tion; targeting locations where child labor is concentrated; and poverty programs that target characteristics of poverty that contribute to child labor (Grootaert and Patrinos, 1999).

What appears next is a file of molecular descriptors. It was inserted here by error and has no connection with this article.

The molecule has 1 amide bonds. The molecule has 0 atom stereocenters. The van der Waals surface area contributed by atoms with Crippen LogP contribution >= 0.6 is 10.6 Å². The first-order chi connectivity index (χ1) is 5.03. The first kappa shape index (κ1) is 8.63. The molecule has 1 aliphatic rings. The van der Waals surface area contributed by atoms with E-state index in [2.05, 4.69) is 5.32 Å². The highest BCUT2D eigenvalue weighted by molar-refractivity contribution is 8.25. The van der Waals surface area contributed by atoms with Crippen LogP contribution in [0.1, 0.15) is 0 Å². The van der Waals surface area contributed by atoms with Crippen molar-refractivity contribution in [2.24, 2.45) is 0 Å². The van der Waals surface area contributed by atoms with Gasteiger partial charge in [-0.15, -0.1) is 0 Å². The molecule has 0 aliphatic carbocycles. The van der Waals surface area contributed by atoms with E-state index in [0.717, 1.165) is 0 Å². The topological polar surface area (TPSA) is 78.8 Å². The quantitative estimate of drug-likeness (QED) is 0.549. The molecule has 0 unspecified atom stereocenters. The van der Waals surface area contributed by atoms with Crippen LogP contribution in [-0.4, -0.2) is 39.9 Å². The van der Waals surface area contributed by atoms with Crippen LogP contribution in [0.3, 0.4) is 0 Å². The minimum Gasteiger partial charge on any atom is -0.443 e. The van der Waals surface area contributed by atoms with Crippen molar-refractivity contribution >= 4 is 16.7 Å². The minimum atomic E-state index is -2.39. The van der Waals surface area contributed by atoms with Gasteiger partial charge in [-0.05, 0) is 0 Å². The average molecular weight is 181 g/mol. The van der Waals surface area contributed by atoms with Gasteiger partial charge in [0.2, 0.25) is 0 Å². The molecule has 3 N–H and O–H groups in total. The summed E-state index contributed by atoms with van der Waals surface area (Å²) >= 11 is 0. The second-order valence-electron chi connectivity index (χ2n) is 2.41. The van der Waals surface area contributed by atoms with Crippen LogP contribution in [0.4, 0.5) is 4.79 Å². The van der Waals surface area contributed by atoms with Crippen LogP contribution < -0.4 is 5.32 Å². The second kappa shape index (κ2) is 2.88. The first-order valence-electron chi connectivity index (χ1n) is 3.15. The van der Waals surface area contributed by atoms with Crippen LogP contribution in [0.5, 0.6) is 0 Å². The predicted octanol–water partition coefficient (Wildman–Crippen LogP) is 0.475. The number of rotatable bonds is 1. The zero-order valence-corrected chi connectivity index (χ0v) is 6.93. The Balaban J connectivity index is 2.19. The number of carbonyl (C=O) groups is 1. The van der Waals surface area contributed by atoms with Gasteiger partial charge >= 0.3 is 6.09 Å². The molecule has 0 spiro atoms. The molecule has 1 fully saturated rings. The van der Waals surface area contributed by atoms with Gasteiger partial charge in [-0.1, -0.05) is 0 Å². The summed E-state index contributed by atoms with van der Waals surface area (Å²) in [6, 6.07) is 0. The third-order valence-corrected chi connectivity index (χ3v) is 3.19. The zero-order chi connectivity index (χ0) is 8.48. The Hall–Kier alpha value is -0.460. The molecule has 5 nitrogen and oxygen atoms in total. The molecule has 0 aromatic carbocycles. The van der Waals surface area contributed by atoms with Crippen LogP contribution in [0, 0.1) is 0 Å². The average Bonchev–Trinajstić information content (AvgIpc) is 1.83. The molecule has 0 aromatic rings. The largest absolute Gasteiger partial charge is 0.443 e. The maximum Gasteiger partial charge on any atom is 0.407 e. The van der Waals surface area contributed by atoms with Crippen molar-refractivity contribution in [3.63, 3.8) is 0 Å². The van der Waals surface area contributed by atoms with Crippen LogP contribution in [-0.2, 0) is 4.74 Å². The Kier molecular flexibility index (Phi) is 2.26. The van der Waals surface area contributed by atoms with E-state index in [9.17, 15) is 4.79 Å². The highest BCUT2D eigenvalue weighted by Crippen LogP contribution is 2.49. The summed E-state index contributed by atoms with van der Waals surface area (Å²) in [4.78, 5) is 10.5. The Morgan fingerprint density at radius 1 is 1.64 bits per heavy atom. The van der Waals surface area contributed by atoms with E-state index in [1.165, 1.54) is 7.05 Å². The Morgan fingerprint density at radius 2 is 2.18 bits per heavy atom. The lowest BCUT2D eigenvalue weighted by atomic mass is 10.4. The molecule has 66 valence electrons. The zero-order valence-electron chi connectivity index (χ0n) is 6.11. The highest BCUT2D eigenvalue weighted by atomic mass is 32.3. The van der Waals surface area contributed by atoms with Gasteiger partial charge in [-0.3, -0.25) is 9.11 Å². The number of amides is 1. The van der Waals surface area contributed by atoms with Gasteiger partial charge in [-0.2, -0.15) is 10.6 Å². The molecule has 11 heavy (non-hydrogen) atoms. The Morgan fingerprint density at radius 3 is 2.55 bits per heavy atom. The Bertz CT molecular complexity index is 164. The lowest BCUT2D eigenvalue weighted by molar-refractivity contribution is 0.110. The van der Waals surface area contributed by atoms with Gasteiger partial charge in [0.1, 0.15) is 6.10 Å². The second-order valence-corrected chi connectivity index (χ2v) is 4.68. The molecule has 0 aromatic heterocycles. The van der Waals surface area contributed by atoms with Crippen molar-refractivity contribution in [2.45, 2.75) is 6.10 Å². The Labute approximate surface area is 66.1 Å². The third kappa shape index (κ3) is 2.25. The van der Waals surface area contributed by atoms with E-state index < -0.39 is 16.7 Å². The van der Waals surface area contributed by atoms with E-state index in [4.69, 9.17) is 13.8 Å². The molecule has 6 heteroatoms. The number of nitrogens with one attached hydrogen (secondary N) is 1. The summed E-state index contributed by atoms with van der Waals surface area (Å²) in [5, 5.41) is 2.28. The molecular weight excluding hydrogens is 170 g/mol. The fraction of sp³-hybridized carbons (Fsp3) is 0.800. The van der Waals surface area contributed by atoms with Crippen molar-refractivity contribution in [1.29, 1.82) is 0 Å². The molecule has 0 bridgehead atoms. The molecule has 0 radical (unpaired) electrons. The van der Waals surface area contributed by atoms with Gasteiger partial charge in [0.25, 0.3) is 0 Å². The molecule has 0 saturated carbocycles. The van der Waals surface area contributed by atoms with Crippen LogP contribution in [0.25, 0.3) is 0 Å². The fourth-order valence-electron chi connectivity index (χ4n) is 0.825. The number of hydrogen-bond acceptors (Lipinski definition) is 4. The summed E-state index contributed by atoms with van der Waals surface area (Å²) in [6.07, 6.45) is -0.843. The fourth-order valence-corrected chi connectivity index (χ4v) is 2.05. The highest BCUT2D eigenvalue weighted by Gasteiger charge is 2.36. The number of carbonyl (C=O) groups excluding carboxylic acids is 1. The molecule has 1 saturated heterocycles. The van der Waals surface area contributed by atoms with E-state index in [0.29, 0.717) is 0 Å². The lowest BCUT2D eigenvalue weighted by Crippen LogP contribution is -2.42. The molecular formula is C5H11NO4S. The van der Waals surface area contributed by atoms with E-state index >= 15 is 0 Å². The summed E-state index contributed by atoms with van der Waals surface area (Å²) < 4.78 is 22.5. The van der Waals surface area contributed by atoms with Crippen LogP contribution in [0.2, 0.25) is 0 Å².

As part of this gradual approach, Patrinos said, countries could allow a flexible school schedule so that children could do some work and attend school at night or on weekends. Because school incentive programs have proven very effective at reducing child labor, Patrinos suggested including more information on Mexico’s Progresa (now known as Opurtunidades) program. In this program, the government provides cash payments to low-income families of children who regularly attend school. Rigorous evaluations (see, for example, Krueger, 2002; Coady and Parker, 2002) have demonstrated that the program reduces child labor and increases educational levels among the poor.